This review originally published in Looking For a Good Book. Rated 5.0 of 5

I've been familiar with the name of author Jack McDevitt, but I'd never read any of his works. I can't say how or when this book found its way in to my home, but it did and I chose to read it, and boy ... I sure am glad I did!

This is the third book in the Alex Benedict series and I've already ordered books one and two because this really sparked my interest.

Alex Benedict and his assistant/partner Chase Kolpath are antique
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Jack McDevitt is a former English teacher, naval officer, Philadelphia taxi driver, customs officer and motivational trainer. His work has been on the final ballot for the Nebula Awards for 12 of the past 13 years. His first novel, The Hercules Text, was published in the celebrated Ace Specials series and won the Philip K. Dick Special Award. In 1991, McDevitt won the first $10,000 UPC Internation ...more
More about Jack McDevitt...

Other Books in the Series

Alex Benedict (7 books)
  • A Talent for War (Alex Benedict, #1)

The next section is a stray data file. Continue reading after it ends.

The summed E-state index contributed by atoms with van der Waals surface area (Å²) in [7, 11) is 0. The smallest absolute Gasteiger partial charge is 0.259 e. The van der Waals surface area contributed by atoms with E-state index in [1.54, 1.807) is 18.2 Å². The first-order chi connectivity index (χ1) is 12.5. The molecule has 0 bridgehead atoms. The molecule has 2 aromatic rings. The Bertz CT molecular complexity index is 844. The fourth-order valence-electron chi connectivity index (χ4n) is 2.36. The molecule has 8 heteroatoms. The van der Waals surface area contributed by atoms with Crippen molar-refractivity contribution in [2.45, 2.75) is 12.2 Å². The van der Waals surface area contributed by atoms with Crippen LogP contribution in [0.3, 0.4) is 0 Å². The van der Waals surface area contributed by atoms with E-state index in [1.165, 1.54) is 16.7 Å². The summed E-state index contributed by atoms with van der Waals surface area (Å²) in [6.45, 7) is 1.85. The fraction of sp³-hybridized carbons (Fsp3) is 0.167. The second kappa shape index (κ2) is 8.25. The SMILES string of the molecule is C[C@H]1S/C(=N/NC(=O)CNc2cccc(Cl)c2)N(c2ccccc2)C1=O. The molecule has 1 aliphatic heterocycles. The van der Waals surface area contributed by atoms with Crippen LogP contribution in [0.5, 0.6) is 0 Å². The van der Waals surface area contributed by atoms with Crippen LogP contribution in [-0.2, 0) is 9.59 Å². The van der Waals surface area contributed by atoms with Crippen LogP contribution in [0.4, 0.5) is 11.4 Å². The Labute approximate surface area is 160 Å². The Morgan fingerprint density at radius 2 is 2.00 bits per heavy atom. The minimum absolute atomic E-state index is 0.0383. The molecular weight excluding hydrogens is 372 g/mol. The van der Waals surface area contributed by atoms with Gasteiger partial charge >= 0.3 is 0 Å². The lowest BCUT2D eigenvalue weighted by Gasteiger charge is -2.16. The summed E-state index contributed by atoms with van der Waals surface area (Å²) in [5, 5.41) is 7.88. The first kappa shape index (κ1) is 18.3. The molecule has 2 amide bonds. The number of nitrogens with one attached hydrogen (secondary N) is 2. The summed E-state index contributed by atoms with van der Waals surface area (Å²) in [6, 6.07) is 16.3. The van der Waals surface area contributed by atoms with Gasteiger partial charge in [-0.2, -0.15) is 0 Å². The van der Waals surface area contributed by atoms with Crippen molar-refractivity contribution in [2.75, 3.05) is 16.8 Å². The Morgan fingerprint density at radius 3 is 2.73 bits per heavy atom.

• Polaris (Alex Benedict, #2)
  • The Devil's Eye (Alex Benedict, #4)
  • Echo (Alex Benedict, #5)
  • Firebird (Alex Benedict, #6)
  • Coming Home (Alex Benedict, #7)

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“Human existence is girt round with mystery: the narrow region of our experience is a small island in the midst of a boundless sea. To add to the mystery, the domain of our earthly existence is not only an island in infinite space, but also in infinite time. The past and the future are alike shrouded from us: we neither know the origin of anything which is, nor its final destination.” 2 likes
“Drink deep the cup of life; take it's dark wine into your soul. For it passes round the table only once.” 1 likes